I ordered 5 sheets of 3/4” maple ply from Tampa Intercity Lumber (if you are in the area, they are very helpful and carry nice stock). Until recently I did not have a decent table saw (more on that later), so rented shop time from Intercity Lumber and cut down the panels to 15” widths before loading into my Avalanche and heading home.
Here are the cut down panels
For the face frames, I also purchased 32 bd ft of 1×8” maple, which I then cut down into 1×2.25”. The router profile did not look good on regular 1×2 stock.
Here is the profile
Although I have a planer and joiner, as well as several hand planes, I find 8 ft lengths difficult to dimension from rough stock and I made the judgment that the time saved from stock prep could be used elsewhere on the project. Ripped using my RAS – which can be done safely if the saw is tuned and you have an anti kickback system.
I did use the planes to clean up the ripped stock.
I also had some nice maple stock left over for a future project.
Made a test block (see the profile picture above) and then routed the face frames in three passes on my router table. Used feather boards to both hold down the stock and hold it against the bit. Made a mistake on the first couple of pieces by not cleaning up the edge before routing, thought that running against the fence rather than the bearing would be enough. Made for an ugly profile in a couple of places. Adjusted height for last pass against the test block to ensure I got the result I was looking for. Even with three passes and reduced router bit speed, I still got some tear out. Raised the bit 1/64” to get rid of the worst and had to sand out the rest.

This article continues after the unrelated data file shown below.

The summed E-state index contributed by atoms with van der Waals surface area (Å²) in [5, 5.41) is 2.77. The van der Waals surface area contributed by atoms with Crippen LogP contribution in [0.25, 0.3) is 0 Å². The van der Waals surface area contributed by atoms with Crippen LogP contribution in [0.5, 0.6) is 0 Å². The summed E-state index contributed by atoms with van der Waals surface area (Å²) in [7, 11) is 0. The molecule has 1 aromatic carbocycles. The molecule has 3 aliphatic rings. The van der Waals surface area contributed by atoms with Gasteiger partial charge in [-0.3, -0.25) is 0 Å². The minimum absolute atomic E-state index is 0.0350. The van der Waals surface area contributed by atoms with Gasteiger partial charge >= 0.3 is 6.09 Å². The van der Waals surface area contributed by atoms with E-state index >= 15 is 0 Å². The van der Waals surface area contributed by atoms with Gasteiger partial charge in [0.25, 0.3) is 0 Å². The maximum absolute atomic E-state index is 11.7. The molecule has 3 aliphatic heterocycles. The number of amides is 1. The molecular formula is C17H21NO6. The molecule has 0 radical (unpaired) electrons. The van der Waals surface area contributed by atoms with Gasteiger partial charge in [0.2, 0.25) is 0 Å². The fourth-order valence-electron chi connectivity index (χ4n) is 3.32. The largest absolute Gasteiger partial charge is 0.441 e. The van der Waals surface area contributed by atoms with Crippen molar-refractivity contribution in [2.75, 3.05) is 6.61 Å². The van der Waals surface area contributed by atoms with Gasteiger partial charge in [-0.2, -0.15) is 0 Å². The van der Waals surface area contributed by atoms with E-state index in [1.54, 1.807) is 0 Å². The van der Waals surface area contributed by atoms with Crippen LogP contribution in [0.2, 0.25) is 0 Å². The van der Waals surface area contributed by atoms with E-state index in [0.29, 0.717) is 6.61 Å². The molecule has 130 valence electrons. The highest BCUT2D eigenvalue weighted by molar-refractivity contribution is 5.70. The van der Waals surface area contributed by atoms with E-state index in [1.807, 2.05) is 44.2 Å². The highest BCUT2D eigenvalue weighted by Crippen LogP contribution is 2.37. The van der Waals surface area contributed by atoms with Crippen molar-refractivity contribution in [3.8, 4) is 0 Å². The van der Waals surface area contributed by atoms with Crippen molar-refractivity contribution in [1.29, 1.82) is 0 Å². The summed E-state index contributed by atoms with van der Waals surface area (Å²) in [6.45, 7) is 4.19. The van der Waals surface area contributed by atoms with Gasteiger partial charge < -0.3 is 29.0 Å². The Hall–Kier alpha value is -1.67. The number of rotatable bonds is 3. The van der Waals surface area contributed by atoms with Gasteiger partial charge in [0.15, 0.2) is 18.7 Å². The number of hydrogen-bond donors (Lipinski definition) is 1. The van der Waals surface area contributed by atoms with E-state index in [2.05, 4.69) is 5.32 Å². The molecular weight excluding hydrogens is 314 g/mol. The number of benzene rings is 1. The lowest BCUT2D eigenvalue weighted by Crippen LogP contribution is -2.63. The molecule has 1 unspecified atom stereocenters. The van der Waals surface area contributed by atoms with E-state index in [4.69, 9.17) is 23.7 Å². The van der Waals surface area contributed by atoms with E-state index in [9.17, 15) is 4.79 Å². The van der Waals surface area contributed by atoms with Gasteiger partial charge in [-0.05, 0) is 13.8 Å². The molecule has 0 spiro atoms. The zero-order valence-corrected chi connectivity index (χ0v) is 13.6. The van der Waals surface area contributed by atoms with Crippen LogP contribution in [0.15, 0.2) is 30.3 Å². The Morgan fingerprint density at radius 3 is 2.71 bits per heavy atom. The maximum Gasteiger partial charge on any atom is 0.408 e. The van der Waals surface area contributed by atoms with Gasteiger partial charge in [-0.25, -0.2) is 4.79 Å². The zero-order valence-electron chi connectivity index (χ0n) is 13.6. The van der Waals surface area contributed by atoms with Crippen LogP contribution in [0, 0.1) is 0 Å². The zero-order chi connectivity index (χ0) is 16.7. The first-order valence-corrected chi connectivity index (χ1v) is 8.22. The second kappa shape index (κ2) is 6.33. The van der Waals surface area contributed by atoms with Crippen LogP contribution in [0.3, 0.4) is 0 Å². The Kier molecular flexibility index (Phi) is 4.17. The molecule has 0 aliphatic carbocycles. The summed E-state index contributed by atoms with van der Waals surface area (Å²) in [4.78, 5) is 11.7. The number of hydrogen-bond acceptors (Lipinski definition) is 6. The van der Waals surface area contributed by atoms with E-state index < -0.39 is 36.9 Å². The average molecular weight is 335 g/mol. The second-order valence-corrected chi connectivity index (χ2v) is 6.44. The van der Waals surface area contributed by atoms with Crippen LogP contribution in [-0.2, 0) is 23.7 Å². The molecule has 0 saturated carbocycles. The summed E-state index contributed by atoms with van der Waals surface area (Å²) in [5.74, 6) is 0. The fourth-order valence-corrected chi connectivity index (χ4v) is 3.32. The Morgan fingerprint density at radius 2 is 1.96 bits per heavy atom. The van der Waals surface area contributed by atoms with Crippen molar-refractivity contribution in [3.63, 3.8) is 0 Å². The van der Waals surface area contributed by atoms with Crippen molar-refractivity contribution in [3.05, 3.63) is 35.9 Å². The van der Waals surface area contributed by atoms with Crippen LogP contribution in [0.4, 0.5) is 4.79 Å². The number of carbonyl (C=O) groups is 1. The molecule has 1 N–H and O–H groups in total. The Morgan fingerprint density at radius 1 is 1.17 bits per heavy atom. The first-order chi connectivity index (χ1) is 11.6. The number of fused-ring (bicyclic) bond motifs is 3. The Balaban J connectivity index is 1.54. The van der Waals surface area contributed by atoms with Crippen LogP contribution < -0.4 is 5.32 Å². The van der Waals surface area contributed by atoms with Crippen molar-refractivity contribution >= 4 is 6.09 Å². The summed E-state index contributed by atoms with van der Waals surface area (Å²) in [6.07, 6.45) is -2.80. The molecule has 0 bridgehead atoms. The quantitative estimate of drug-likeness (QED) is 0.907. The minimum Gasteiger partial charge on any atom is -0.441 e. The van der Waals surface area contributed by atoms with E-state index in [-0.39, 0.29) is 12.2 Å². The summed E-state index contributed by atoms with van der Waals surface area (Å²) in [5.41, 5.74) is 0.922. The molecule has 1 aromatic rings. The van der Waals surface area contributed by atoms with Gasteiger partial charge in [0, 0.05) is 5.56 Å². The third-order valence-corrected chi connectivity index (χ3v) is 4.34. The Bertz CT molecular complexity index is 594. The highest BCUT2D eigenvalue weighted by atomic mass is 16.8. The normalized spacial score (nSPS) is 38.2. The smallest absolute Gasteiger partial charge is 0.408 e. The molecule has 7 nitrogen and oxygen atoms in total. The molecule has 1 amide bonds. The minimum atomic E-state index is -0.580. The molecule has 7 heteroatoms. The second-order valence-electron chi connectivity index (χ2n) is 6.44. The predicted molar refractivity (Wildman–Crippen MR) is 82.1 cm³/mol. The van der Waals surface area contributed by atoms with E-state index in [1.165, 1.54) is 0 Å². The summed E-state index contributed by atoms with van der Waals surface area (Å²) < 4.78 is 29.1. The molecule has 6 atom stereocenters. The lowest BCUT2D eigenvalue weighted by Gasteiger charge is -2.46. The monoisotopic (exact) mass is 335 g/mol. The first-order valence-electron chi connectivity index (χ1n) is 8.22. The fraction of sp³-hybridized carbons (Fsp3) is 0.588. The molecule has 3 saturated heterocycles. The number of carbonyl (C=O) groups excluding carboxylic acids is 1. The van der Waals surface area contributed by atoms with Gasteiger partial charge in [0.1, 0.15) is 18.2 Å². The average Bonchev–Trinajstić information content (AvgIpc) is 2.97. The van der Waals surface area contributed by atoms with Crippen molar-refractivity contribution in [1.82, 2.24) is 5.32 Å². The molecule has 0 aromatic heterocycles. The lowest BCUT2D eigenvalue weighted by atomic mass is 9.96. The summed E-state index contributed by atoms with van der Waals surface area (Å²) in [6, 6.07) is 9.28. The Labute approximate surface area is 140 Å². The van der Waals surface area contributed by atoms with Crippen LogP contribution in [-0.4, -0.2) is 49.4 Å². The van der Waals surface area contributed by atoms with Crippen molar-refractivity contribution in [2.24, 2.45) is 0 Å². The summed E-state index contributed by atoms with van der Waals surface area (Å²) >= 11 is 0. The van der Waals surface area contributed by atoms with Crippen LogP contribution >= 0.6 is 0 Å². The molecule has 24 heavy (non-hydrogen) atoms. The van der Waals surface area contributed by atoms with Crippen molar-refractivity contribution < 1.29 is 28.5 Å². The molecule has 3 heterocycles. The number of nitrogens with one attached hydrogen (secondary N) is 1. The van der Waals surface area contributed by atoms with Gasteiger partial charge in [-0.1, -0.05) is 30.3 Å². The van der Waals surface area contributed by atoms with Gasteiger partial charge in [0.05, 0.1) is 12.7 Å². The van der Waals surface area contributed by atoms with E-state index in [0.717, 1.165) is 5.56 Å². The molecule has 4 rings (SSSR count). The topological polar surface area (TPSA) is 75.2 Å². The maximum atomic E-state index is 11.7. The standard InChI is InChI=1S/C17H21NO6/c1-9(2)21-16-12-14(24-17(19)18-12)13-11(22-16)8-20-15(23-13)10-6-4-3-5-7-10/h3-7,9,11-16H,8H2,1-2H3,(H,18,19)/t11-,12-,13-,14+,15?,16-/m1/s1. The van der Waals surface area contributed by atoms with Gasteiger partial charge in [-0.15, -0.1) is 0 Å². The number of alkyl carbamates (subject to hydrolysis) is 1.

Marked out my side panels clearly to ensure I cut the proper pattern in them.
I cross cut down the panel lengths to create the shelves using the radial arm saw. 1/8” shallow scoring cut, followed by through cut almost entirely eliminated splintering.
I then cut the biscuit joints and drilled the pocket screws for panels.
Biscuiting the panel
Biscuiting the edge
Drilled pocket screws between biscuit slots. Tried el cheapo jig to start, got bad results. So I bought an older Kreg K2 jig and it works awesome. Lesson learned (over and over again) – cheap tools are not worth it. By the time you are good enough to make a cheap tool work, you can have saved up the money (from time lost and stock screwed up) for a good tool.
Cut shelf brackets and toe kicks on RAS as well. Used Kreg jig to drill in pocket screws for joinery.
Used 150 grit sand paper to clean up panels and used 1” blue tape to cover glue areas.
Here is the last step in creating all the pieces
-- Shawn, I ask in order to learn